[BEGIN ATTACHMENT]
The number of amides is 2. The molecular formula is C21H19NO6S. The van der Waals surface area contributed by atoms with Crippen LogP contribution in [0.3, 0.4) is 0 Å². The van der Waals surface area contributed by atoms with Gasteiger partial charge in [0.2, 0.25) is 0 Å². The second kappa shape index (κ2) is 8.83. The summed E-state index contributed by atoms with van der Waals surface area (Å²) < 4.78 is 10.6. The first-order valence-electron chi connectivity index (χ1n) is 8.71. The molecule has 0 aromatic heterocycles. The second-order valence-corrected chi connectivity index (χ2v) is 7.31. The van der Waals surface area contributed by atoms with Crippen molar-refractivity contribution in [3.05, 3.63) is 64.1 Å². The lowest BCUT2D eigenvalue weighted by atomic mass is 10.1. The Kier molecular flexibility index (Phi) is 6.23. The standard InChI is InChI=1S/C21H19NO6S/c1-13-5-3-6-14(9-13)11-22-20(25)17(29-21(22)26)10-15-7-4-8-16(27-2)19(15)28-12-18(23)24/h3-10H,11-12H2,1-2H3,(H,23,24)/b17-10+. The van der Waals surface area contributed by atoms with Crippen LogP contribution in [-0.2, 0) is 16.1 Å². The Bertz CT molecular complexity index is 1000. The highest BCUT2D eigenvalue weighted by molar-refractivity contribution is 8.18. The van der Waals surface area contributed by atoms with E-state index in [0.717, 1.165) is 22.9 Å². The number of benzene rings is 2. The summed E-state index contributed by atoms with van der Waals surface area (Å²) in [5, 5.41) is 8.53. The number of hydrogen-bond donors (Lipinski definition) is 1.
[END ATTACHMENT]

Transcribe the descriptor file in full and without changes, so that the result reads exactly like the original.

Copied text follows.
The number of amides is 2. The molecular formula is C21H19NO6S. The van der Waals surface area contributed by atoms with Crippen LogP contribution in [0.3, 0.4) is 0 Å². The van der Waals surface area contributed by atoms with Gasteiger partial charge in [0.2, 0.25) is 0 Å². The second kappa shape index (κ2) is 8.83. The summed E-state index contributed by atoms with van der Waals surface area (Å²) < 4.78 is 10.6. The first-order valence-electron chi connectivity index (χ1n) is 8.71. The molecule has 0 aromatic heterocycles. The second-order valence-corrected chi connectivity index (χ2v) is 7.31. The van der Waals surface area contributed by atoms with Crippen molar-refractivity contribution in [3.05, 3.63) is 64.1 Å². The lowest BCUT2D eigenvalue weighted by atomic mass is 10.1. The Kier molecular flexibility index (Phi) is 6.23. The standard InChI is InChI=1S/C21H19NO6S/c1-13-5-3-6-14(9-13)11-22-20(25)17(29-21(22)26)10-15-7-4-8-16(27-2)19(15)28-12-18(23)24/h3-10H,11-12H2,1-2H3,(H,23,24)/b17-10+. The van der Waals surface area contributed by atoms with Crippen LogP contribution in [-0.2, 0) is 16.1 Å². The Bertz CT molecular complexity index is 1000. The highest BCUT2D eigenvalue weighted by molar-refractivity contribution is 8.18. The van der Waals surface area contributed by atoms with E-state index in [0.717, 1.165) is 22.9 Å². The number of benzene rings is 2. The summed E-state index contributed by atoms with van der Waals surface area (Å²) in [5, 5.41) is 8.53. The number of hydrogen-bond donors (Lipinski definition) is 1.